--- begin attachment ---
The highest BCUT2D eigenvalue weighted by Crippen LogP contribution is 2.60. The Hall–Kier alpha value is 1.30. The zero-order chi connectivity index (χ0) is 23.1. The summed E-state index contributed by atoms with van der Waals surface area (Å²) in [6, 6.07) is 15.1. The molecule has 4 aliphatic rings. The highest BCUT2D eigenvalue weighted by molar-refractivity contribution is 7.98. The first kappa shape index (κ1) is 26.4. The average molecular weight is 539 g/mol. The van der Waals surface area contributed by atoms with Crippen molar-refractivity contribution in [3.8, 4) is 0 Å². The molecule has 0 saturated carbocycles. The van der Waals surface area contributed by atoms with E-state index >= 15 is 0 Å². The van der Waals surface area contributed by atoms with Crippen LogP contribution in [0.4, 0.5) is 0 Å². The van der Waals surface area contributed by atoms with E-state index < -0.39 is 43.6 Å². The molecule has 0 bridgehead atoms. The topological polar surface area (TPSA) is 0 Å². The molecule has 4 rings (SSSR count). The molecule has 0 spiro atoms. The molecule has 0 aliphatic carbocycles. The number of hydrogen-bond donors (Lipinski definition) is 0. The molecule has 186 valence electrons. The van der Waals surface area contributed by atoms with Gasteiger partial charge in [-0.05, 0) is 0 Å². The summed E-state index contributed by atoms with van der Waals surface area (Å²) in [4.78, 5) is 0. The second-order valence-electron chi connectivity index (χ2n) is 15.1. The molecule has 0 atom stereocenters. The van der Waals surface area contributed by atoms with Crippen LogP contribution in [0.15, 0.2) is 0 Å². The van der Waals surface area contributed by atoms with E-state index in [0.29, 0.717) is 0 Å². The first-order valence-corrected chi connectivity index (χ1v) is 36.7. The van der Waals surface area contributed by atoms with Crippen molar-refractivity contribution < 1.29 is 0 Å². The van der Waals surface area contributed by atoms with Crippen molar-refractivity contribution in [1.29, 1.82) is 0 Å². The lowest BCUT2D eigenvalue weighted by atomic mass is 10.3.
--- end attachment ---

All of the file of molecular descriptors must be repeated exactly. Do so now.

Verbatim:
The highest BCUT2D eigenvalue weighted by Crippen LogP contribution is 2.60. The Hall–Kier alpha value is 1.30. The zero-order chi connectivity index (χ0) is 23.1. The summed E-state index contributed by atoms with van der Waals surface area (Å²) in [6, 6.07) is 15.1. The molecule has 4 aliphatic rings. The highest BCUT2D eigenvalue weighted by molar-refractivity contribution is 7.98. The first kappa shape index (κ1) is 26.4. The average molecular weight is 539 g/mol. The van der Waals surface area contributed by atoms with Crippen molar-refractivity contribution in [3.8, 4) is 0 Å². The molecule has 0 saturated carbocycles. The van der Waals surface area contributed by atoms with E-state index >= 15 is 0 Å². The van der Waals surface area contributed by atoms with Crippen LogP contribution in [0.4, 0.5) is 0 Å². The van der Waals surface area contributed by atoms with E-state index < -0.39 is 43.6 Å². The molecule has 0 bridgehead atoms. The topological polar surface area (TPSA) is 0 Å². The molecule has 4 rings (SSSR count). The molecule has 0 spiro atoms. The molecule has 0 aliphatic carbocycles. The number of hydrogen-bond donors (Lipinski definition) is 0. The molecule has 186 valence electrons. The van der Waals surface area contributed by atoms with Gasteiger partial charge in [-0.05, 0) is 0 Å². The summed E-state index contributed by atoms with van der Waals surface area (Å²) in [4.78, 5) is 0. The second-order valence-electron chi connectivity index (χ2n) is 15.1. The molecule has 0 atom stereocenters. The van der Waals surface area contributed by atoms with Crippen LogP contribution in [0.15, 0.2) is 0 Å². The van der Waals surface area contributed by atoms with E-state index in [0.29, 0.717) is 0 Å². The first-order valence-corrected chi connectivity index (χ1v) is 36.7. The van der Waals surface area contributed by atoms with Crippen molar-refractivity contribution < 1.29 is 0 Å². The van der Waals surface area contributed by atoms with Crippen molar-refractivity contribution in [1.29, 1.82) is 0 Å². The lowest BCUT2D eigenvalue weighted by atomic mass is 10.3.